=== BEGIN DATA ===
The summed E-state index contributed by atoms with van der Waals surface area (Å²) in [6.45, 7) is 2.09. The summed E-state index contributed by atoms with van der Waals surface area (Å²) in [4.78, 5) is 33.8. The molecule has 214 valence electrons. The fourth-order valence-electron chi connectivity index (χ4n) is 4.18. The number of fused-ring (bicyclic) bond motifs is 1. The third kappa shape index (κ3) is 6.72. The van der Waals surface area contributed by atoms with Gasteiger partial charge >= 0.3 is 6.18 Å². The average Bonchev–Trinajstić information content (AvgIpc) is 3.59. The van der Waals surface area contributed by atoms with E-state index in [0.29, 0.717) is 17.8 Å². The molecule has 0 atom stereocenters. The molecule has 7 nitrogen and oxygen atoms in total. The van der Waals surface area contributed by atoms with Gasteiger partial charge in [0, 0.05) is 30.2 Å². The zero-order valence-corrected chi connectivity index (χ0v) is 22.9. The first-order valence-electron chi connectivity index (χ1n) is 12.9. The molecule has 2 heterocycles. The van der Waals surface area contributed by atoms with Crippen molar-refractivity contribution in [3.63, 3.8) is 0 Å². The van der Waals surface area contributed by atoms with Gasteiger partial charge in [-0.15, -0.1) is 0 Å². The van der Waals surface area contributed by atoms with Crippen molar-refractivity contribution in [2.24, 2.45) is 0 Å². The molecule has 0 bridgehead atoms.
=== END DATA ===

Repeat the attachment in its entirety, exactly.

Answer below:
The summed E-state index contributed by atoms with van der Waals surface area (Å²) in [6.45, 7) is 2.09. The summed E-state index contributed by atoms with van der Waals surface area (Å²) in [4.78, 5) is 33.8. The molecule has 214 valence electrons. The fourth-order valence-electron chi connectivity index (χ4n) is 4.18. The number of fused-ring (bicyclic) bond motifs is 1. The third kappa shape index (κ3) is 6.72. The van der Waals surface area contributed by atoms with Gasteiger partial charge >= 0.3 is 6.18 Å². The average Bonchev–Trinajstić information content (AvgIpc) is 3.59. The van der Waals surface area contributed by atoms with E-state index in [0.29, 0.717) is 17.8 Å². The molecule has 0 atom stereocenters. The molecule has 7 nitrogen and oxygen atoms in total. The van der Waals surface area contributed by atoms with Gasteiger partial charge in [0, 0.05) is 30.2 Å². The zero-order valence-corrected chi connectivity index (χ0v) is 22.9. The first-order valence-electron chi connectivity index (χ1n) is 12.9. The molecule has 2 heterocycles. The van der Waals surface area contributed by atoms with Crippen molar-refractivity contribution in [3.63, 3.8) is 0 Å². The van der Waals surface area contributed by atoms with Gasteiger partial charge in [-0.15, -0.1) is 0 Å². The van der Waals surface area contributed by atoms with Crippen molar-refractivity contribution in [2.24, 2.45) is 0 Å². The molecule has 0 bridgehead atoms.